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Dr. Gabriella Fazio, an Italian veterinary doctor, attended in 2011 the advanced training course in “Management and enhancement of wildlife in a controlled environment: conservation, welfare, education”.
In 2013 she obtained the Master “Ensuring a future for wild fauna: for an integrated conservation”, at the Faculty of Veterinary Medicine of Padua in Italy, with the thesis “Elephant welfare index: pilot study on manipulated normal behaviors and on stereotypies in 14 subjects of Loxodonta africana held in three different controlled environments “.
Between 2013 and 2014 she went several times to South Africa, both within private reserves and at the National Zoological Gardens of Pretoria, participating in research projects aimed at studying welfare in African elephants kept in a controlled environment. In 2018 she participated in the Elephant Management course organized by the American Association of Zoos and Acquariums in West Virginia.
Always passionate about the protection and conservation of African biodiversity but not only, lightens her days also dedicating to the Caribbean dances and good food.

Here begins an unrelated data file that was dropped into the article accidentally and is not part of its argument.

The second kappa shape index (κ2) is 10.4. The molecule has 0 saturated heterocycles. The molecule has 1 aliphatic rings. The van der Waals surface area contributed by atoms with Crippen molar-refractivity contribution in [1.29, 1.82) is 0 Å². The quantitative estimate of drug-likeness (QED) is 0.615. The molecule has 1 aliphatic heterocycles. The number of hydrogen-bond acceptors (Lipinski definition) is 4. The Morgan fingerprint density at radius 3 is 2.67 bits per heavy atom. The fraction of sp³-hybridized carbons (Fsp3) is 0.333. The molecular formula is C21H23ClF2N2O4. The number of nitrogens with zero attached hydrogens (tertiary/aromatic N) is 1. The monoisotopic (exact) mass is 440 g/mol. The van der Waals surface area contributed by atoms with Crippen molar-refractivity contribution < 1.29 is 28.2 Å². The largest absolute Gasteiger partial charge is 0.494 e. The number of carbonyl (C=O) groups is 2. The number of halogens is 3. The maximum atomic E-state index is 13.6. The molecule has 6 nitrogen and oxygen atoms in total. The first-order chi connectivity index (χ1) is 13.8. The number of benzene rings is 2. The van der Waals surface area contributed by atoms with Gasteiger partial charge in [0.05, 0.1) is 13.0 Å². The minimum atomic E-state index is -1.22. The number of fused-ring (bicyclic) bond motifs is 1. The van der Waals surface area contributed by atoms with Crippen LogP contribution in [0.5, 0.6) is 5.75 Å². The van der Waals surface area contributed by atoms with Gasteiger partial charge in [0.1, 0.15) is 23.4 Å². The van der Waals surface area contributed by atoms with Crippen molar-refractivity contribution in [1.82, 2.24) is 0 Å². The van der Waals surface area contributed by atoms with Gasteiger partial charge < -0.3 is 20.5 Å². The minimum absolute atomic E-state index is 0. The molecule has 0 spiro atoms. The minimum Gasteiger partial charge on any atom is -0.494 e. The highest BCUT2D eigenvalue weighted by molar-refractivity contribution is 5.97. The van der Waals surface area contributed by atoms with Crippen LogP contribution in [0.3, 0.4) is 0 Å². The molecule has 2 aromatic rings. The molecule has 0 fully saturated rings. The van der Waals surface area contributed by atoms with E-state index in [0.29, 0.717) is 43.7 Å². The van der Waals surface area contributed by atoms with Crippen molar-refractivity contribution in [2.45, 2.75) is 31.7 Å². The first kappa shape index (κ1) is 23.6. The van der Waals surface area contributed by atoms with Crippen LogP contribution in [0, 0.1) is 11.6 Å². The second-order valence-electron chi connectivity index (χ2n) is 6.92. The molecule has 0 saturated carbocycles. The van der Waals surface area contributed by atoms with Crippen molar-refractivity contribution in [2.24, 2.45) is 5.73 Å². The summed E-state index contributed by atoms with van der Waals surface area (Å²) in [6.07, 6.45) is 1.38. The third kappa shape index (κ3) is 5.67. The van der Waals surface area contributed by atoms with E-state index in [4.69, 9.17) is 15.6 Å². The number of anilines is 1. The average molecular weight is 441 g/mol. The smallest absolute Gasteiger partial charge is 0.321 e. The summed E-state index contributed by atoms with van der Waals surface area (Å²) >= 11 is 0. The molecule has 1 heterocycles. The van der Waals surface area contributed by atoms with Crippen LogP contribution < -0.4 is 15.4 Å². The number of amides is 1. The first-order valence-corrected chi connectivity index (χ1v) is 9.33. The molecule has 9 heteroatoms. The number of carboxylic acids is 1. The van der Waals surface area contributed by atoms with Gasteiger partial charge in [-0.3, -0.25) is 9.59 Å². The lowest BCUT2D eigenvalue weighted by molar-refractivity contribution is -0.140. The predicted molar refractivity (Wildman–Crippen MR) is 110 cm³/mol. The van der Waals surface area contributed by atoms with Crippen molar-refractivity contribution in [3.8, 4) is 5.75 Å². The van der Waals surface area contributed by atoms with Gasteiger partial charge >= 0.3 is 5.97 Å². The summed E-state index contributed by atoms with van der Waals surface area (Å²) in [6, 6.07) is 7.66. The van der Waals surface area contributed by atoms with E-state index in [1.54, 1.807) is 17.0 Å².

Conservation Global organized a dually educational and adventurous experience across South Africa. As a student I was able to learn more about apartheid and its effects on the nation from prominent political leaders. Also, I was able to better understand the needs and efforts of conservationists across the area to protect some of the worlds most endangered animals. From finding dolphins in the Indian Ocean, cage diving with great whites, and spotting lions on the game reserve, this experience reestablished the necessity in myself to protect our wild lands across the globe. If we do not protect them, who will?
My week spent on Gondwana Game Reserve with Conservation Global was one of the most memorable experiences of my life. I was fortunate enough to travel to South Africa with Franklin University Switzerland on academic travel in the spring of 2015. Bonding with the staff and learning about the animals in their natural environment made for one incredible week. Each day was filled with activities and lectures that were as entertaining as they were educational. As a group we had a lecture in the morning either from a member of the knowledge staff or from a local expert. We learned about native bee populations and were treated to honey samples from the region and were given a demonstration on the practice of tagging and tracking animals on the reserve. Perhaps the most memorable was when we were taught how to properly handle a tranquilizer gun and had a competition to see who could get a bullseye! After the morning lecture, the group would split up for the safari in which the staff took great care to make sure we saw as many animals as possible. Later in the afternoon we would regroup for a drink and to admire the scenery. I have the utmost respect for Conservation Global and the work they are doing—hoping to return to South Africa soon!